Using Jakarta Faces Technology

This chapter describes how to use the Jakarta Faces (JSF) API.

Introducing Jakarta Faces

Jakarta Faces is a server-side component framework for creating diverse Java technology–based web applications for browser-focused environments.

Jakarta Faces consists of the following:

  • An API for representing components and managing their state; handling events, server-side validation, and data conversion; defining page navigation; supporting internationalization and accessibility

  • Tag library sets for adding components to web pages and for linking components to server-side objects.

Jakarta Faces provides a well-defined programming model and various tag libraries. These tag libraries contain tag handlers that implement component tags. These features significantly ease the burden of creating and maintaining web applications with server-side user interfaces.

Jakarta Faces Applications

The functionality provided by a Jakarta Faces application is similar to that of any other Java web-based application. A typical Jakarta Faces application includes the following parts.

  • A set of web pages in which components are rendered at runtime.

  • A set of tags to add components to the web page.

  • A set of managed Java beans, which are lightweight, container-managed objects (POJOs).

    • In a Jakarta Faces application, managed beans usually serve as backing beans, which define properties to store data and methods and event handlers for UI components on a page.

  • A web deployment descriptor (web.xml).

  • (Optional) One or more application configuration resource files, such as a faces-config.xml file, which can be used to define page navigation rules and provide further customization options for the application.

  • (Optional) A set of custom objects, which can include custom components, validators, converters, or listeners.

  • (Optional) A set of custom tags for representing custom or complex objects on the page.

Configurable JSF options

This section documents specific configuration settings that are not available in the standard deployment descriptors or configuration files described above as part of the Jakarta Faces API.

Parallel Initialization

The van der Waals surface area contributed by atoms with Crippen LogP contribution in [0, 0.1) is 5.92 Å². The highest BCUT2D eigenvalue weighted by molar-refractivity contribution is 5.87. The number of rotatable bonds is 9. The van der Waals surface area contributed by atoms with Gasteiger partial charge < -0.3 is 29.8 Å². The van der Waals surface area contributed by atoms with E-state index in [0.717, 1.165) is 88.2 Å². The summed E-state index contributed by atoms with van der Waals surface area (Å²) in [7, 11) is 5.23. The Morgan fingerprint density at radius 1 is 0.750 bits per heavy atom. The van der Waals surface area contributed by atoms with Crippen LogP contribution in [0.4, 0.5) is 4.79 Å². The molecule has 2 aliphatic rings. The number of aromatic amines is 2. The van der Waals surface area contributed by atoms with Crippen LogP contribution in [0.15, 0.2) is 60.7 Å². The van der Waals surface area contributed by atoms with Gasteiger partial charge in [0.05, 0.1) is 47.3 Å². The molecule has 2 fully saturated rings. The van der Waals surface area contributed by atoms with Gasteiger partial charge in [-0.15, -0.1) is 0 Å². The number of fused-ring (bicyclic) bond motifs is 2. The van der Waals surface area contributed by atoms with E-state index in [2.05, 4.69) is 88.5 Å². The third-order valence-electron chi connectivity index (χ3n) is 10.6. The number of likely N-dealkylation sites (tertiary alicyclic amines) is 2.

It is possible to specify a Payara Platform specific JSF context parameter in the web.xml deployment descriptor, named fish.payara.faces.enableParallelInit to provide parallel initialization benefits to the application in question.


When the fish.payara.faces.enableParallelInit context parameter is set to true some of the internal initialisation of Mojarra (the JSF implementation Payara Server uses) is performed in parallel.

To this effect, this the platform fork/join thread pool is used, which is the same pool used for processing JDK 8 Streams in parallel.


Here’s an example that sets the option to true in web.xml:


The fish.payara.faces.enableParallelInit context parameter can also be combined with the com.sun.faces.enableThreading parameter:


This is an existing Mojarra-specific parameter to also enable parallel initialisation, but in a slightly earlier stage of the initialisation process.

As a Payara Platform specific implementation this will use the default Platform Concurrency executor if there is one, if not it will create a single use executor with 5 threads.

Using an Alternative Jakarta Faces Implementation

As a special case of how the classloader hierarchy can be modified (see configuring classloading delegation), the Payara Platform allows the use of a Jakarta Faces implementation that is bundled on a web application.

This feature may be useful to switch to a different implementation than the default one included with the server.

To configure this feature, you need to indicate within the payara-web.xml / glassfish-web.xml deployment descriptor that the server should use a bundled Jakarta Faces implementation as follows:

<?xml version="1.0" encoding="UTF-8"?>
<!DOCTYPE payara-web-app PUBLIC "-// Payara Server 4 Servlet 3.0//EN" "{payaraWebDtd}">
<payara-web-app error-url="">
    <class-loader delegate="false"/>
    <property name="useBundledJsf" value="true" />

By specifying these options, the bundled Jakarta Faces implementation within your web application will be used instead of the default implementation included within the server.

If deploying a EAR application you must bundle the Jakarta Faces implementation library within the embedded WAR component. You cannot add an alternative Jakarta Faces implementation as an EAR library.